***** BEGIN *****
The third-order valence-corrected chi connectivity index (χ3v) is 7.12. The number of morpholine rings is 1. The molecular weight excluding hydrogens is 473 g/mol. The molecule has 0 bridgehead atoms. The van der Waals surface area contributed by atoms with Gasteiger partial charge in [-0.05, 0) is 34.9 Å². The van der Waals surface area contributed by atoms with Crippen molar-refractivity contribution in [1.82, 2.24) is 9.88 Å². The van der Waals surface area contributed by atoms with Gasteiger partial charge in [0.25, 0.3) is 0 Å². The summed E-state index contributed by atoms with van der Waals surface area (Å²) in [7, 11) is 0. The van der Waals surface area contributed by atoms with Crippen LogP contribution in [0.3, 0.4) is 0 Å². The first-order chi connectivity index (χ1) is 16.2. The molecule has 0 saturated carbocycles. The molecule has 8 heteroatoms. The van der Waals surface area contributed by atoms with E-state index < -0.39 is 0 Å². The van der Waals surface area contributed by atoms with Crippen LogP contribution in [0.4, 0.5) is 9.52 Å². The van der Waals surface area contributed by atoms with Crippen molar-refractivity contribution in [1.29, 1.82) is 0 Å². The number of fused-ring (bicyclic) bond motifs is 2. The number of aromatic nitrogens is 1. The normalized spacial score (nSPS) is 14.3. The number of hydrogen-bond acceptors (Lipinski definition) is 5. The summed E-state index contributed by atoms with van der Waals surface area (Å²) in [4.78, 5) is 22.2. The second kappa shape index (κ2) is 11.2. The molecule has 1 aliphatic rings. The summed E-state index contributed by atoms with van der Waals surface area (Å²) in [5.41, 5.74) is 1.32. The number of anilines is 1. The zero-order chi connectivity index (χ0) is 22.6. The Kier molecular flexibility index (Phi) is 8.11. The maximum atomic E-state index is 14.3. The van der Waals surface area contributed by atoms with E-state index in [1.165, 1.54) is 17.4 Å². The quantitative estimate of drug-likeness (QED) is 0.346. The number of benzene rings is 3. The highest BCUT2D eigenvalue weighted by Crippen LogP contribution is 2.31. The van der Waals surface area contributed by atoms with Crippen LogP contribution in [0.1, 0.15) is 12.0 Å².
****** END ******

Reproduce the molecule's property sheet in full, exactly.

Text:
The third-order valence-corrected chi connectivity index (χ3v) is 7.12. The number of morpholine rings is 1. The molecular weight excluding hydrogens is 473 g/mol. The molecule has 0 bridgehead atoms. The van der Waals surface area contributed by atoms with Gasteiger partial charge in [-0.05, 0) is 34.9 Å². The van der Waals surface area contributed by atoms with Crippen molar-refractivity contribution in [1.82, 2.24) is 9.88 Å². The van der Waals surface area contributed by atoms with Gasteiger partial charge in [0.25, 0.3) is 0 Å². The summed E-state index contributed by atoms with van der Waals surface area (Å²) in [7, 11) is 0. The van der Waals surface area contributed by atoms with Crippen LogP contribution in [0.3, 0.4) is 0 Å². The first-order chi connectivity index (χ1) is 16.2. The molecule has 0 saturated carbocycles. The molecule has 8 heteroatoms. The van der Waals surface area contributed by atoms with E-state index < -0.39 is 0 Å². The van der Waals surface area contributed by atoms with Crippen LogP contribution in [0.4, 0.5) is 9.52 Å². The van der Waals surface area contributed by atoms with Crippen molar-refractivity contribution in [1.29, 1.82) is 0 Å². The number of fused-ring (bicyclic) bond motifs is 2. The number of aromatic nitrogens is 1. The normalized spacial score (nSPS) is 14.3. The number of hydrogen-bond acceptors (Lipinski definition) is 5. The summed E-state index contributed by atoms with van der Waals surface area (Å²) in [4.78, 5) is 22.2. The second kappa shape index (κ2) is 11.2. The molecule has 1 aliphatic rings. The summed E-state index contributed by atoms with van der Waals surface area (Å²) in [5.41, 5.74) is 1.32. The number of anilines is 1. The zero-order chi connectivity index (χ0) is 22.6. The Kier molecular flexibility index (Phi) is 8.11. The maximum atomic E-state index is 14.3. The van der Waals surface area contributed by atoms with E-state index in [1.165, 1.54) is 17.4 Å². The quantitative estimate of drug-likeness (QED) is 0.346. The number of benzene rings is 3. The highest BCUT2D eigenvalue weighted by Crippen LogP contribution is 2.31. The van der Waals surface area contributed by atoms with Crippen LogP contribution in [0.1, 0.15) is 12.0 Å².